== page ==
This Day in Goofery
1792: Claude-Joseph Rouget de Lisle composed the best national anthem ever, “La Marseillaise.” Who doesn’t want to be French when they hear this?
Goofy hair version:
Source: Wert 737
(Forgot his hat.)
Jazzy version: laselve1
What’s it all about Frenchie?
Fordham.edu tells us:
La Marseillaise, the French national anthem, was composed in one night during the French Revolution (April 24, 1792) by Claude-Joseph Rouget de Lisle, a captain of the engineers and amateur musician stationed in Strasbourg in 1792. It was played at a patriotic banquet at Marseilles, and printed copies were given to the revolutionary forces then marching on Paris. They entered Paris singing this song, and to it they marched to the Tuileries on August 10th.
Ironically, Rouget de Lisle was himself a royalist and refused to take the oath of allegiance to the new constitution. He was imprisoned and barely escaped the guillotine. Originally entitled Chant de guerre de l’armeé du Rhin (War Song of the Army of the Rhine), the anthem became called La Marseillaise because of its popularity with volunteer army units from Marseilles.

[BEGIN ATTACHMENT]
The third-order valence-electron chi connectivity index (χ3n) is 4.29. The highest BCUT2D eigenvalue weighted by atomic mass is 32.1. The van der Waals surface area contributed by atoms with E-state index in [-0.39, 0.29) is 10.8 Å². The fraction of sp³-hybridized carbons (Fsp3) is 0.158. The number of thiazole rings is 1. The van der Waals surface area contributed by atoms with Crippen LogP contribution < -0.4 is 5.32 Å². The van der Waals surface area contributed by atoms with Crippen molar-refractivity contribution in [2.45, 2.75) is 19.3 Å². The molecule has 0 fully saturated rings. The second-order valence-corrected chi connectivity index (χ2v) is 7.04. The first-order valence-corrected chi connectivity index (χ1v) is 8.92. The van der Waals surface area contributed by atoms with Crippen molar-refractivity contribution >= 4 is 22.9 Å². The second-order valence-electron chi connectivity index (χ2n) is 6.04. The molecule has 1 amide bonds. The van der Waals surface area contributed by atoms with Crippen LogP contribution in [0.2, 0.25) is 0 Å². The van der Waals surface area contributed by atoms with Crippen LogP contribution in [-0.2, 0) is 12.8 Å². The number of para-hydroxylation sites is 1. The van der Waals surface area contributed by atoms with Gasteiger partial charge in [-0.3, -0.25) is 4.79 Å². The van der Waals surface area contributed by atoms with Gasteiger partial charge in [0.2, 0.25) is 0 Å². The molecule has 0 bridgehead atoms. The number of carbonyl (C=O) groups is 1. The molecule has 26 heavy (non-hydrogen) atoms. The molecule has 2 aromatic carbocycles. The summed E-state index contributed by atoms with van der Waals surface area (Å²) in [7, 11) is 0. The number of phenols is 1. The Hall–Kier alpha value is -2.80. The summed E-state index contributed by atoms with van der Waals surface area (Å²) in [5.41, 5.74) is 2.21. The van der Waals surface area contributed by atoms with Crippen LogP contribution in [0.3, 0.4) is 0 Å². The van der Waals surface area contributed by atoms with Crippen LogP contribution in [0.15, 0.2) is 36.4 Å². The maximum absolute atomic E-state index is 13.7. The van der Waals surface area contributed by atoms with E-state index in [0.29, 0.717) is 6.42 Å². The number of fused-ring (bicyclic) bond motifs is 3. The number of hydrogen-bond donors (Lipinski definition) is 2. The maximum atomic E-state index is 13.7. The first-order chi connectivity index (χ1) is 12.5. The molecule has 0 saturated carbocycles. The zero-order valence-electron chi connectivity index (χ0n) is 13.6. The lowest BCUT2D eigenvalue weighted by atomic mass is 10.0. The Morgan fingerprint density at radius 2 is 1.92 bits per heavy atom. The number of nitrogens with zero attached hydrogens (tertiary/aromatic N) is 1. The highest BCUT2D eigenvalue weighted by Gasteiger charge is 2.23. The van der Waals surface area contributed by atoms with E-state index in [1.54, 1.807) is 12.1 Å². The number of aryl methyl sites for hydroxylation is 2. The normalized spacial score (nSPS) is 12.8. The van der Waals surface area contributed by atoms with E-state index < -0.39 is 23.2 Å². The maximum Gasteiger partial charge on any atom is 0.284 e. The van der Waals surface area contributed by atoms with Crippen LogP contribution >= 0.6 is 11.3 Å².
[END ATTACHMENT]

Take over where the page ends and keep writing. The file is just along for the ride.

The Convention accepted it as the French national anthem in a decree passed July 14, 1795. La Marseillaise was banned by Napoleon during the Empire, and by Louis XVIII on the Second Restoration (1815), because of its revolutionary associations. Authorized after the July Revolution of 1830, it was again banned by Napoleon III and not reinstated until 1879.
Though, sadly, Rouget de Lisle died in poverty, I am pleased to say he kept his head.